You can find toughened glass pre-cut for DIY installation at your local hardware stores for around $200 per square metre. Note that they cannot be cut to a specific size but should fit most kitchens.

Expect to pay $40 per cut-out if you need holes in your glass splashback.

Instead of a solid colour, you may also have a digital image printed at the back of the glass. This would cost $750 to $1,000 per square metre, including template measurements and installation by a glass specialist.

Mirrored Glass

Mirrored glass helps open up a space by reflecting light across the room. Unlike your regular bathroom mirror, it has an appealing smokey tint in either silver or bronze.

This is also a safety glass so you can use it for your kitchens and behind your stove top without worry.

Including installation, you can expect to spend $450 per square metre plus $40 for each cut-out you need for power points.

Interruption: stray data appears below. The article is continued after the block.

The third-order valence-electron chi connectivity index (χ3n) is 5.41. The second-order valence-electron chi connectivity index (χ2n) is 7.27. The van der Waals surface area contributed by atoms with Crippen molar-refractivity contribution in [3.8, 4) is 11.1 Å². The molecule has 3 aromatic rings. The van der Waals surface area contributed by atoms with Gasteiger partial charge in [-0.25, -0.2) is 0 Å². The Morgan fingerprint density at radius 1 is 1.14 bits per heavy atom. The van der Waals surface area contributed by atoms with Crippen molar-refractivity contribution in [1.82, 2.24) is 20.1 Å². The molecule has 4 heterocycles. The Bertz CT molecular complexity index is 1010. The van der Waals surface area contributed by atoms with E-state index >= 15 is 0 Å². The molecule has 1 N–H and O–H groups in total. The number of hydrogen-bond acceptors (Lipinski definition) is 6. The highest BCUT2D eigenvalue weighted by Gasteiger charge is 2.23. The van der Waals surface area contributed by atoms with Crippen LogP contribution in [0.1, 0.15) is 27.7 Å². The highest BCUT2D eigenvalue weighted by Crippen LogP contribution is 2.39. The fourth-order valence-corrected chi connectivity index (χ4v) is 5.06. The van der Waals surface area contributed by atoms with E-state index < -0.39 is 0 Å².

Used in combination with hidden light strips, it can be a classy addition to a modern kitchen.


Acrylic is a cost-effective material you can install yourself while giving the illusion of glass. 

However, they cannot be used directly behind your stovetops. You would have to use additional protection in the form of a toughened glass or stainless steel panel. Safety standards for kitchen splashbacks in Australia requires the plate to be the width of your stovetop, extending a minimum of 200mm above your burners.

Still, this means you only have to spend extra on that part of your kitchen and use a cheaper acrylic kitchen splashback for the rest. Large sheets of DIY acrylic splashback material can be purchased for $150 per square metre. It comes with installation instructions and requires no specialised tools.

If you want to work with a handyman, expect an hourly charge and a minimum call-out charge.

Acrylic works well for modern kitchens, but it’s also suitable if you’re going for a more classic look for your space, given you choose the right colour or pattern.


If you are aiming for a European-style kitchen, stone is a very popular material in the continent.